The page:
1. Economic Indicators: Introduction
  2. Economic Indicators: Beige Book
  3. Economic Indicators: Business Outlook Survey
  4. Economic Indicators: Consumer Confidence Index (CCI)
  5. Economic Indicators: Consumer Credit Report
  6. Economic Indicators: Consumer Price Index (CPI)
  7. Economic Indicators: Durable Goods Report
  8. Economic Indicators: Employee Cost Index (ECI)
  9. Economic Indicators: Employee Situation Report
  10. Economic Indicators: Existing Home Sales
  11. Economic Indicators: Factory Orders Report
  12. Economic Indicators: Gross Domestic Product (GDP)
  13. Economic Indicators: Housing Starts
  14. Economic Indicators: Industrial Production
  15. Economic Indicators: Jobless Claims Report
  16. Economic Indicators: Money Supply
  17. Economic Indicators: Mutual Fund Flows
  18. Economic Indicators: Non-Manufacturing Report
  19. Economic Indicators: Personal Income and Outlays
  20. Economic Indicators: Producer Price Index (PPI)
  21. Economic Indicators: Productivity Report
  22. Economic Indicators: Purchasing Managers Index (PMI)
  23. Economic Indicators: Retail Sales Report
  24. Economic Indicators: Trade Balance Report
  25. Economic Indicators: Wholesale Trade Report

The Producer Price Index (PPI) is a weighted index of prices measured at the wholesale, or producer level. A monthly release from the Bureau of Labor Statistics (BLS), the PPI shows trends within the wholesale markets (the PPI was once called the Wholesale Price Index), manufacturing industries and commodities markets. All of the physical goods-producing industries that make up the U.S. economy are included, but imports are not.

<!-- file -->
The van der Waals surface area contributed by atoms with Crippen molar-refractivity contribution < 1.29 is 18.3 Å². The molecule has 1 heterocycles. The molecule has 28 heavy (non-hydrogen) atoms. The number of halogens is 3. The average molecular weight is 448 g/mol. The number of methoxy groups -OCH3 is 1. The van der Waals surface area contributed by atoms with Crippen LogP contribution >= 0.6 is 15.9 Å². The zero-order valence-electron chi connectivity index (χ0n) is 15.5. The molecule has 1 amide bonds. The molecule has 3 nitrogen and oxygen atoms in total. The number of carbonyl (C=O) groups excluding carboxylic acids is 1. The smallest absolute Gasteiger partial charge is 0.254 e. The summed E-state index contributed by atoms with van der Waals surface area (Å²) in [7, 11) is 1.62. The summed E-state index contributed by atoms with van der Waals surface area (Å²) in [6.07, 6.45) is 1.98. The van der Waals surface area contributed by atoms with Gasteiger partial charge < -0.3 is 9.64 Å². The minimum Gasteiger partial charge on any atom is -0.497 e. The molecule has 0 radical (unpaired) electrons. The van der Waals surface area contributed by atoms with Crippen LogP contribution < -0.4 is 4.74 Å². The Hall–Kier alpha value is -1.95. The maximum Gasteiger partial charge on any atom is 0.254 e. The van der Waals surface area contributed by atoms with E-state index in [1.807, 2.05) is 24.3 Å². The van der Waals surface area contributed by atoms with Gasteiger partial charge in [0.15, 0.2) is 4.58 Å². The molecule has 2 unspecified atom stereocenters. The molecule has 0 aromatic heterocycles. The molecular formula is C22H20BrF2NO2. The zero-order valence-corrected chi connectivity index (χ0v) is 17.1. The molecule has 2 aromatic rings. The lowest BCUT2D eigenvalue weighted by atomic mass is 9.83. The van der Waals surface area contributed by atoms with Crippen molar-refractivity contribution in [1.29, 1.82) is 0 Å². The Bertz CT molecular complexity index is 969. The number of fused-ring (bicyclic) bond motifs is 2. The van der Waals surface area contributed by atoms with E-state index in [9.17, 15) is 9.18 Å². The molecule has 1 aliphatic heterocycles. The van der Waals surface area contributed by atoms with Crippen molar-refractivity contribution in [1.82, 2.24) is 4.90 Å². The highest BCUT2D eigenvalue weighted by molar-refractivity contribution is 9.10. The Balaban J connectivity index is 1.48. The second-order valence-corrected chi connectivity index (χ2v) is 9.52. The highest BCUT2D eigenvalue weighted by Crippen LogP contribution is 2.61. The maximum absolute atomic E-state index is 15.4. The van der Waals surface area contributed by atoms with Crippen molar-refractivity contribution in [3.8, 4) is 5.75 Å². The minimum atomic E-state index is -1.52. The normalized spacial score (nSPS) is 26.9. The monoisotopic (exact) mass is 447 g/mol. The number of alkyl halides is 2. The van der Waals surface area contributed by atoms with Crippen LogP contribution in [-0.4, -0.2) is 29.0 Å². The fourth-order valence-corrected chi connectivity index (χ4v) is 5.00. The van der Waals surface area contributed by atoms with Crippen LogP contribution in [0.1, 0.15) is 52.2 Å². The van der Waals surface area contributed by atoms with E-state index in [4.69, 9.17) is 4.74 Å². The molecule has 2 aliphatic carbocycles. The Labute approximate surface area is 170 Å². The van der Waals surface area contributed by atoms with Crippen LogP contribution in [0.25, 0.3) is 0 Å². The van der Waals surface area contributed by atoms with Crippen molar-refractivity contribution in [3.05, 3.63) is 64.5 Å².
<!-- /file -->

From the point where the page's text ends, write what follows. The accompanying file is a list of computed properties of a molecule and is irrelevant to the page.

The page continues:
The PPI measures the average changes over time in the selling prices received by domestic producers.

The PPI differs from the Consumer Price Index (CPI) in terms of the composition of the goods and services covered, the types of prices collected and the extent of coverage of the services sector.

The PPI measures sales at all levels of output for U.S. producers. This includes sales of non-finished goods used along the chain of production and output. The CPI measures purchases of finished goods and services by urban households.

There are three stages of the PPI:

  •          Commodity Index tracks the average price change from the prior month for coal, crude oil and other commodities.
  •          Stage of processing index measures the prices paid for goods that are sold to manufacturers who will add value and use the goods to produce finished products.
  •          Industry stage measures the final stage of manufacturing output

 

Why the Producer Price Index is important

The PPI can serve as a leading indicator of ultimate price changes at the consumer level, and of inflation if the trend in the PPI is higher. Low inflation is good for stimulating consumer spending, corporate profits and ultimately the stock market. Increased inflation can be a sign of an overheating economy and potentially higher interest rates.

The PPI can provide analysts, business executives and investors with information about the trends in prices at various stages of the production process. This is helpful for businesses in making capital investment decisions, for analysts in tracking economic trends and for investors looking for clues as to future inflation.

 

Strengths of the Producer Price Index:

  • Most accurate indicator of future CPI
  • Long "operating history" of data series
  • Good breakdowns for investors in the companies surveyed (mining, commodity info, some services sectors)
  • Can move the markets positively
  • Data is presented with and without seasonal adjustment

 

Weaknesses of the Producer Price Index:

  • Volatile elements, such as energy and food, can skew the data.
  • Not all industries in the economy are covered.

Economic Indicators: Productivity Report
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